Mommy Dead and Dearest

Dee Dee Blancharde had had a rough go: displaced by Hurricane Katrina, she was the sole care-giver for her severely disabled daughter, Gypsy Rose. Gypsy’s diagnoses were many: epilepsy, muscular dystrophy, asthma, sleep apnea, cancer, chromosomal and developmental defects. She was confined to a wheel chair, fed by a tube, often breathing with the help of an oxygen tank. She endured frequent surgery and chronic pain. She was brain damaged and stuck at the intellectual age of 7. Dee Dee, devoted to her daughter, didn’t work. They accepted charity in the form of a house from Habitat for Humanity, met Miranda Lambert through the Make-a-Wish Foundation, got free trips to Disney World, Gypsy’s favourite. Kindly neighbours pitched in what they could; the Blanchardes were community fixtures, and well-liked. Then one day Dee Dee’s Facebook status read “That bitch is dead” and when police investigated, they found her stabbed to death in bed. Gypsy was nowhere to be found.

This case caught my eye at the time and I read about it extensively. It turns out that MV5BZGI5Nzg5YzktOGQ5NS00MGJhLWI4MWUtODQxZGE1MGQxYWMzXkEyXkFqcGdeQXVyNjA0OTQxMDQ@._V1_Gypsy was never sick, wasn’t even paralyzed. She had endured years of abuse, via ‘Munchausen by proxy,’ a condition wherein a caregiver fakes and actually induces health problems in their child in order to gain sympathy and attention for themselves. Gypsy, armed with a secret internet boyfriend, had had enough, and plotted her mother’s murder.

Mommy Dead and Dearest is a shocking documentary that explores this case in depth. People who knew them were shocked to see Gypsy Rose walking unassisted, and wondered how much she herself had been in on the deception. But even Gypsy Rose didn’t know her true age, or the extent of her health problems. Many of the medications given her to treat fake illnesses gave her real, troubling side effects. The documentary follows her trip through the justice system and asks us whether we must consider her to be a cold-hearted perpetrator, or a victim who finally fought back. Director Erin Lee Carr lets the story tell itself, giving the narrative time and space to unfold itself, deftly answering questions before we even ask them. This case is so astonishing that Carr’s guidance is particularly necessary, yet her presence is minimally felt. I was completely fascinated and absorbed by the story, and I bet you will be too.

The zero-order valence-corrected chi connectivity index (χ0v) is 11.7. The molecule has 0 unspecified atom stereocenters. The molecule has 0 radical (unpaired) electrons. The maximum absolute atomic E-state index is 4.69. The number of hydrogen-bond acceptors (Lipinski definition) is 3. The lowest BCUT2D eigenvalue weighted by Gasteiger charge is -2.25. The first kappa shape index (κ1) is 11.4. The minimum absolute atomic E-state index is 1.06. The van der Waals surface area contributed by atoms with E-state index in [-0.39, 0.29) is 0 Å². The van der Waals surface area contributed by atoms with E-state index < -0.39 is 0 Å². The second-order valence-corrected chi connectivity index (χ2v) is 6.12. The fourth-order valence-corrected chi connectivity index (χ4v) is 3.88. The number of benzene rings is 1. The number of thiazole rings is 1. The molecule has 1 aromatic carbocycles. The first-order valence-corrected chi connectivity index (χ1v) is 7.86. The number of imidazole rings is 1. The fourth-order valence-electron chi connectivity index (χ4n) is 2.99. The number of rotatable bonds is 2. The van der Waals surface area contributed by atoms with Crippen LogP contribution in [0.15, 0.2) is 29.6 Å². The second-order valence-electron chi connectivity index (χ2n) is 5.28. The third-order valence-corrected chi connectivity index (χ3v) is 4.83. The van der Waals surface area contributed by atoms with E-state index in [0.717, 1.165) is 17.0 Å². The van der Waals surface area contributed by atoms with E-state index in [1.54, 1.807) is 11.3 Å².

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20 thoughts on “Mommy Dead and Dearest

  1. J.

    Good grief! Wasn’t aware of this story at all… sounds like a pretty grim but incredibly fascinating watch. I’ll keep my eyes peeled for it appearing on Netflix.

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    1. Jay Post author

      I mean, that’s the weird thing. All these people were trying to take care of this disabled girl, but no one looked closely enough to notice she wasn’t disabled. There’s A LOT of doctors who performed surgery and prescribed insane drugs for conditions that never existed…just took the word of the mother, who would move if a doctor dared question her.

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  2. Pingback: Mommy Dead and Dearest – MyAwesomesite

  3. Chris Scott

    I read a five part feature story on this and wow, what an enraging but also fascinating tale. I’m going to have to look this doc up.

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  4. Alex Withrow (@shiftingPersona)

    Great of you to review this doc. Love when bloggers shine a light on smaller films. I heard about this case via the Sword and Scale podcast a while back, but the documentary dug so much deeper. Hearing Dee Dee’s parents (or at least her stepmom) basically saying Dee Dee deserved to die was shocking. Dee Dee certainly was messed up beyond repair.

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  5. reocochran

    I will probably watch this some day since true life strange situations fascinate me. I watched the new Menendez brothers doc/fiction on Lifetime and liked it. You were right (I think it was you?!) to keep my eyes on Courtney Love. She did an excellent job of portraying a “numbed” mother who is out of touch and doesn’t do anything to stop her husband from molesting both brothers. It was well done and I felt professional, Jay. 🙂

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  6. Divorce With Me

    I’d never heard this story until your review and immediately googled to get more info! I’m horrified at her story! And will watch the documentary… because what the hell?! It’s too crazy not to!

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